“You don’t believe in God. But your daughter is talking to angels. What would you do?”
To be honest, the novel was not at all bad; it was an emotional and beautiful book in my opinion. Picoult explores religion bravely taking on provocative and inflammatory topic such as faith, inspiration and religious stigmata in this particular novel which can trigger a great deal of debate, even among the faithful as religion is difficult for some people to discuss.
What was great about the book was that Picoult made Mariah’s – one of the main characters – issues that she has to deal with (infidelity, divorce, custody battle and being a single parent) very much realistic and relatable for other human beings going through similar issues through sensitive and moving writing.
I got irritated by the way with Mariah for describing her marriage in the first chapter as perfect but when she caught her husband with another woman in their bedroom, Mariah says “Oh God, it is happening again”. So obviously that was not the first time he cheated. So why would one describe your marriage as perfect if your spouse has cheated on you before (But this is just of my opinion).
There are two mother-daughter sets in this book: Faith and Mariah, and Mariah and Millie. As a reader, I got to learn a lot about the relationships amongst these females. Mariah starts to believe that she is not a great mother to Faith especially when Mariah starts to fall apart after her divorce and becomes depressed and needs her mom to help her look after Faith. She also believes her mother, Millie, was a better mom to her than she is to Faith and Millie lets her know that motherhood is a “work-in-progress”. Although I am not a mother, but from others’ experiences, I do believe that statement. What I liked about Mariah was that she came back fighting for her daughter after her state of depression obviously with the help of her mom. Here you can truly feel the bond between the mother-daughter sets.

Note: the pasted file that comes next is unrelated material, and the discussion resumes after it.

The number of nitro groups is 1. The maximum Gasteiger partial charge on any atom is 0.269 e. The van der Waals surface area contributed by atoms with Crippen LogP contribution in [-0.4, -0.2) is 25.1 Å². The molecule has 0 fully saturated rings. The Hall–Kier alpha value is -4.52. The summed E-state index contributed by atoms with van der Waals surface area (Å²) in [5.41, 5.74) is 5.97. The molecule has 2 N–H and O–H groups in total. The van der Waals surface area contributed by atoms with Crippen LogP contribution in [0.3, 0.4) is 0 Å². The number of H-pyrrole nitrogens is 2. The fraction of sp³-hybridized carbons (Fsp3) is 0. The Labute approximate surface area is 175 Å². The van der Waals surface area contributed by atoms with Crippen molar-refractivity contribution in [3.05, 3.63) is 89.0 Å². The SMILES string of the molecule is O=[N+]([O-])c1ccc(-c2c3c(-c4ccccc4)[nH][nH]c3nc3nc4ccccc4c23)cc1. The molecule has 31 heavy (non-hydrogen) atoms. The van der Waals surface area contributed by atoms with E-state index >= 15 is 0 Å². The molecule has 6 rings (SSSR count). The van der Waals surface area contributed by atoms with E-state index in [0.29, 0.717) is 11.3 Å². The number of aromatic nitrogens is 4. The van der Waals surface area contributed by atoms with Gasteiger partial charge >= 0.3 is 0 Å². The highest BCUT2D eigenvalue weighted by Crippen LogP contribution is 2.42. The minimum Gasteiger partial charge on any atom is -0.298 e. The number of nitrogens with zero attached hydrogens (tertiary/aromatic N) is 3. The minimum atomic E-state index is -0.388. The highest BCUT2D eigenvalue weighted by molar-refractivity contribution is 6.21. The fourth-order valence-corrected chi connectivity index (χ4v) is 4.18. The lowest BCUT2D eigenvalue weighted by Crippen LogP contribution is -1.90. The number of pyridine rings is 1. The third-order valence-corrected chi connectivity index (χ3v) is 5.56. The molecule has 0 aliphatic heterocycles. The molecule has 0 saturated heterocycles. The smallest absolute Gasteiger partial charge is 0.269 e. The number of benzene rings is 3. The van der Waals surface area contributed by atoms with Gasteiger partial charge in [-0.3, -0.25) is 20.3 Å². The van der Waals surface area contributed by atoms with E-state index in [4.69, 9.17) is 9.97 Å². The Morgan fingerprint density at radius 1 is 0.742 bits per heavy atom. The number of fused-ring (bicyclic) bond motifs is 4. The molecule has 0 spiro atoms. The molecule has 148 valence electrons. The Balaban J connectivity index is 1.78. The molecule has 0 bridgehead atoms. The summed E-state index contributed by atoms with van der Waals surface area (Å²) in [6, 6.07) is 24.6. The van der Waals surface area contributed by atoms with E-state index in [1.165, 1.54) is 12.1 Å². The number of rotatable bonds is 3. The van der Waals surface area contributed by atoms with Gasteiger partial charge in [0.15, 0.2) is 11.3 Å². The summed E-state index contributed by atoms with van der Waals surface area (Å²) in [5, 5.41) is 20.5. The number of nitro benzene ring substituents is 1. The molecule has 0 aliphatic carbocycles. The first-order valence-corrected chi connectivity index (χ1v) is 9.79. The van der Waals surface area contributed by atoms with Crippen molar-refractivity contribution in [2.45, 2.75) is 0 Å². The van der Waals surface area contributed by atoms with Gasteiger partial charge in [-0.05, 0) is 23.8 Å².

Soon after Mariah and her husband separates, Faith starts seeing and talking to God and in people’s opinions are performing miracles, healing the sick, etc. Then you question yourself, are the so-called miracles really happening or is it because Faith is seeking attention. The way Picoult describes the “miracles” are really believable though.
However, I have to say, some of the characters suffer from lack of thorough development. Also, the ending seems a bit less unclear so I think the ending could have been better.
Quotes I liked from the novel:
“The truth doesn’t always set you free; people prefer to believe prettier, neatly wrapped lies”
“Sometimes you can see things happen right in front of your eyes and still jump to the wrong conclusions.”
“You can believe something really hard,’ Faith says, ‘and still be wrong.”
“My mother used to tell me that when push comes to shove, you always know who to turn to. That being a family isn’t a social construct but an instinct.”
Synopsis on back-cover:
When Mariah White catches her husband with another woman, her life starts to fall apart. And when her daughter, Faith, begins to confide in an imaginary friend, her own brush with insanity starts to take on a darker meaning.
Then Faith appears to start performing miracles, and all at once the situation is spiraling beyond Mariah’s control. Is Faith truly seeing God? Or is she just a troubled little girl seeking refuge from her parents’ divorce?
When it comes to matters of faith, it’s hard to know who to believe…